|Simon Wood 1||15/07/2016 21:39:02|
|4 forum posts|
Hi Folks. Wanting to sell my TF280 boxford lathe but do not know what to advertise it for. It is the 500mm centre version and has had a 240v variable speed controller fitted. It comes with live centre, jacobs chuck, various cutters and is in good condition. I have added a photo so any suggestions on price would be greatly appreciated
|norman valentine||15/07/2016 21:51:44|
|209 forum posts|
I'll give you £50, or alternatively you could look on Ebay at completed sales.That will give you the market price. You're probably looking at more like £2000
|3631 forum posts|
For that model considering the bits with it I would have thought a lot less than that.
I'm a Boxford watcher. There are several variations on the geabox fitted and all need change wheels as well. I feel that there is insufficient with it to reach £2000 and then there is the change wheels and gearbox problem.
|Roger Provins 2||16/07/2016 09:22:02|
|342 forum posts|
They have been listed on eBay at all sorts of prices but the average actual selling price is around £1000. Having a variable speed controller fitted may increase the value a bit.
|michael cole||16/07/2016 10:15:56|
|163 forum posts|
I would be asking around £1300. It is a model without the 3 lever gearbox and no change wheels,
|3631 forum posts|
I've seen one which seems to have sold for circa £2000. It had the full screw cutting gearbox plus the change wheels that are needed, 3 jaw, 4 jaw, face plate, centres and drill chuck and a qctp with some holders.
My immediate thought when I saw it was were was the fixed steady. This sort of thing is a bit of a problem with the newer boxford. Can't remember the actual price of a steady but it's £200 plus and few if any parts come up used.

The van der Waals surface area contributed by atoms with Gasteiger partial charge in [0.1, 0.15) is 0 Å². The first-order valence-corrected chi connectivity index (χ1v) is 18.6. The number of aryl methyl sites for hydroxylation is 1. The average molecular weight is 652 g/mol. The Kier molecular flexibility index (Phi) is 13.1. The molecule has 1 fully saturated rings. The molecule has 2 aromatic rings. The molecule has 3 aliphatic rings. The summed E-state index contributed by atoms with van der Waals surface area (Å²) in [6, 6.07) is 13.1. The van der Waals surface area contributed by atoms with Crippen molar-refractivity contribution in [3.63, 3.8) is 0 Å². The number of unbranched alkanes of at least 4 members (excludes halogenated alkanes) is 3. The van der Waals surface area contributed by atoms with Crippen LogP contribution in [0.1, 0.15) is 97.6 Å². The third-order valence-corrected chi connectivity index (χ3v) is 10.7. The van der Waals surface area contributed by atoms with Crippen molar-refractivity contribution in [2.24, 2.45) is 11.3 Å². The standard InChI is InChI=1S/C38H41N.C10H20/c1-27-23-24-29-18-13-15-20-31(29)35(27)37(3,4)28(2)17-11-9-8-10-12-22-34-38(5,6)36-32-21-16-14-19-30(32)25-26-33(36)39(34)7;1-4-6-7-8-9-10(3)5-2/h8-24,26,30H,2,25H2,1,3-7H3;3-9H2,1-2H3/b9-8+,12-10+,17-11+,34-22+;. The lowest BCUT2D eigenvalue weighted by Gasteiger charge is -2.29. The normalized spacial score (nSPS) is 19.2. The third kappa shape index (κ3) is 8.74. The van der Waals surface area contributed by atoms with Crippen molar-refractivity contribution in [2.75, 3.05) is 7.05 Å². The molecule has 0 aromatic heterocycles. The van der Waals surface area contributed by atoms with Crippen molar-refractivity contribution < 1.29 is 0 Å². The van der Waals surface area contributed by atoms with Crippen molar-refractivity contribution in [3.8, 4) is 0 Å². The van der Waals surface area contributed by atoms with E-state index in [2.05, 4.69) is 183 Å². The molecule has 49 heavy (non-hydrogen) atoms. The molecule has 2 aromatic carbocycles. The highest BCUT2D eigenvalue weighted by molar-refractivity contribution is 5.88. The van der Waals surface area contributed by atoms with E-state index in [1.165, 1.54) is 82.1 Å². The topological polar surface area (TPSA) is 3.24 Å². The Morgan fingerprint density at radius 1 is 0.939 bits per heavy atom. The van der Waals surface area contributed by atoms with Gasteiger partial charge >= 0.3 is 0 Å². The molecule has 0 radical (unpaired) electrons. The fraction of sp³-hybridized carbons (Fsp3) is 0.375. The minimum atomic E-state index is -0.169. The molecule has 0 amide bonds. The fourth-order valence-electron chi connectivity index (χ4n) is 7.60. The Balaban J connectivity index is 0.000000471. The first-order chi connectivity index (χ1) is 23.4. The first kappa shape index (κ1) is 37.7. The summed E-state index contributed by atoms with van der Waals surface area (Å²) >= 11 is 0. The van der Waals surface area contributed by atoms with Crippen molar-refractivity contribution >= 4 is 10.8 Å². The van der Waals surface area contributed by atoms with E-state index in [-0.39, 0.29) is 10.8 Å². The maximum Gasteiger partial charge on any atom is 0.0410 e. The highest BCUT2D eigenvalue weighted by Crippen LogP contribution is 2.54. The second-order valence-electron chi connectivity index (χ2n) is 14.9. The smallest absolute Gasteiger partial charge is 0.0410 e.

I went and looked at a machine much like the one posted. Even chucks are more costly due to the price of camlock back plates. I also didn't realise that the screw cutting gearboxes varied. That one sold for well under £1000 eventually on ebay. It was in good condition - greased up which made it look a bit of a mess. It just came with a chuck, catch plate and a qctp without holders.
Another I looked at ex college appeared to have a fault. If screw cutting was engaged and a rather small amount of pressure applied to the saddle wheel the lead screw nut flew out. The parts break down doesn't seem to show any sort of interlock that would do this so the nut must have been badly worn. Could be down to it being forced in with complete disregard to the screw cutting indicator. Not sure what happened to this one. It was priced at around £1000. Couldn't run it so gave it a miss anyway. Fixing the nut would have been costly and next to no bits with it.
Don't know why I look really. Must be machine tool lust or pornography. One thing for sure is that I would have a lot more trouble completely dismantling one to get parts down to a manageable weights unlike the old style which is pretty easy to do.
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